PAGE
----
Four ways to make time for friends if you’re time poor

14 September, 2023 / words by Tracey Nash

Image via @allyiahsface

There are so many parts of adulthood that I have felt unprepared for, but the one that shocks me the most is having to schedule time in my diary to see my friends. When I was a student at Secondary school and University, I took it for granted that I could see my friends daily. Catching up on classroom gossip in between lessons, the late-night study sessions and dorm parties are all a distant memory. Now as an adult, I need to plan weeks and sometimes months in advance to see friends! Between work, family life and trying to keep up with healthy lifestyle habits, it’s easy to feel like there’s no time for anything else, especially socialising with friends. Setting aside time to socialise can often be seen as a luxury, but it’s actually just as important as the other aspects of life. Just like toddlers need a nap to reenergise themselves for the second half of their day, adults also need to balance their work, life commitments and social calendar. Let’s face it, there’s nothing like the feeling of being rejuvenated from time spent with friends, so why not prioritise it.

If you struggle to find time in your diary to spend with friends, here are four useful tips that you can implement:

Create friendship traditions

Find an activity that you enjoy doing together and be intentional in setting aside time for it. Depending on your availability, you can make it a monthly, bi-monthly, or annual tradition, and these traditions can be planned with individual friends or larger friendship groups. Some of my friendship traditions include attending Art exhibitions; live music concerts and events; annual fragrance shopping, and girls’ trips for city breaks or long-haul trips. The excitement of having recurring traditions is a great incentive to catch up with friends as often as possible.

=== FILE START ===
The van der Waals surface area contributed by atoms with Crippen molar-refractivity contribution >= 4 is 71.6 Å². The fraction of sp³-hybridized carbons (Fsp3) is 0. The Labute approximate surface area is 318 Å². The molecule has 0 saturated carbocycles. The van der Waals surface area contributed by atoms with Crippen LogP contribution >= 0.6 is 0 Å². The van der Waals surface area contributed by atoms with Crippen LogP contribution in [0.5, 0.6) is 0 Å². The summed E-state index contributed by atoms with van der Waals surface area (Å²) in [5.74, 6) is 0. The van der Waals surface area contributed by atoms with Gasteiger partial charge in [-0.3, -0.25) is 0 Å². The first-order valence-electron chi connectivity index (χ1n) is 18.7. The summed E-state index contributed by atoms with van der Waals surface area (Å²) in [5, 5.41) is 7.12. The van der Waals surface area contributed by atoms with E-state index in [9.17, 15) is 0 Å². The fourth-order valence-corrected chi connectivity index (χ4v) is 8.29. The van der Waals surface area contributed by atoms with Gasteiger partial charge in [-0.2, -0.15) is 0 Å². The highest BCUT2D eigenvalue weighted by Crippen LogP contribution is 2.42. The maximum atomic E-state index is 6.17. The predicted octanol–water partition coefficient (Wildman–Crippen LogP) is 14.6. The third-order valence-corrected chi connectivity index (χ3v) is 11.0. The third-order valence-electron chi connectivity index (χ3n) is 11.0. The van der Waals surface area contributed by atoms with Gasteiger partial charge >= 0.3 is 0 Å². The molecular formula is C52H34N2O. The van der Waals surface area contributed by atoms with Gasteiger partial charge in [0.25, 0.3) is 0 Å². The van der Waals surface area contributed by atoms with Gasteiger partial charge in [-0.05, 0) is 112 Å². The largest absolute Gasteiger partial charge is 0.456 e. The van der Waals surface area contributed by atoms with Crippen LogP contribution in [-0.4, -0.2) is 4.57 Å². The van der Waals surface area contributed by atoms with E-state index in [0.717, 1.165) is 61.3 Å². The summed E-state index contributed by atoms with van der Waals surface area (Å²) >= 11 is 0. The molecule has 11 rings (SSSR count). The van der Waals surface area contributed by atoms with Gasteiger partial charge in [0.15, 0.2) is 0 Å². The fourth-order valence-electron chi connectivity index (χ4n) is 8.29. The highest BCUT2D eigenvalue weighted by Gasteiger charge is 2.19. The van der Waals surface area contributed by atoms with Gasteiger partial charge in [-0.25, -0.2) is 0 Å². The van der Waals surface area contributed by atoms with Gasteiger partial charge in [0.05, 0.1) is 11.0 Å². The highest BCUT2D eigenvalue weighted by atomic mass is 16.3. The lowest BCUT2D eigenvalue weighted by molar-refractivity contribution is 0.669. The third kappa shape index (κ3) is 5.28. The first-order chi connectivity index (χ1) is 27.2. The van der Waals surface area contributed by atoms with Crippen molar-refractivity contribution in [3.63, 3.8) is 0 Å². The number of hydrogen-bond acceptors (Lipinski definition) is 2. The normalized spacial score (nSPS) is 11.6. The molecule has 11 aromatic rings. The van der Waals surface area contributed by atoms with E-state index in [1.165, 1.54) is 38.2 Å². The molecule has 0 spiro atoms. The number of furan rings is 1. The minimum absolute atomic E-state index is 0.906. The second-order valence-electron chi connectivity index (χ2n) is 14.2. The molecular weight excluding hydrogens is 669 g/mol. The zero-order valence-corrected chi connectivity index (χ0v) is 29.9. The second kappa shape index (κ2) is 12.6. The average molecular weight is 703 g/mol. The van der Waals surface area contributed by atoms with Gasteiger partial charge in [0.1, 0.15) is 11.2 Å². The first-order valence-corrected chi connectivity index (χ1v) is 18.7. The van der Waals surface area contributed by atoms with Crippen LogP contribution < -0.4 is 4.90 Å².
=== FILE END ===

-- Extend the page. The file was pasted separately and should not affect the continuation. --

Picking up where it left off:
Plan in advance

The busyness of adulthood is teaching me that there isn’t always room for spontaneity. As much as I’d love to drive to my bestie’s house on a weekday evening and whisk them away for a girl’s movie night, the reality is that they have to sit with their kids through homework and meal prep for the next day. Planning friendship dates gives you something to look forward to. I have a tradition with one friend, that whenever we meet up, we do not leave one another until we’ve put a date in the diary for the next catch up. This removes the guilt of feeling like you’re neglecting your friends and shows intentionality in wanting to spend more time with them.

Bring friendship groups together

You don’t need to wait until your birthday or a special occasion to get everyone in the same room. Group gatherings are a great way to see as many people as you can at the same time. Consider something fun that will get the endorphins pumping and release the stress of everyday life. Arrange a karaoke night; attend or host a day party; visit an adult arcade or plan an activity day. Alternatively, if you’re looking for a reason to dress up, you can host a dinner party in your home, rent a private dining room in a restaurant, or attend a live music or theatre shows together. An additional bonus in bringing friendship groups together, is that your friends will get to meet new people too. Who said it’s impossible to make new friends as an adult?

Share your diaries and schedules

I find it useful to be aware of the busiest seasons for my friends, and to share my schedules with them too. Life commitments like house renovations, wedding planning, baby preparations, and even job transitions can have a big affect on the time that you lend to friends. When my own friends have travel plans, I like to note down the dates that they are away so that we can work around their availability and still make time for each other. No two diaries are the same, but understanding and respecting one another’s schedules makes it easier to maintain friendships in the long run.


Tracey Nash


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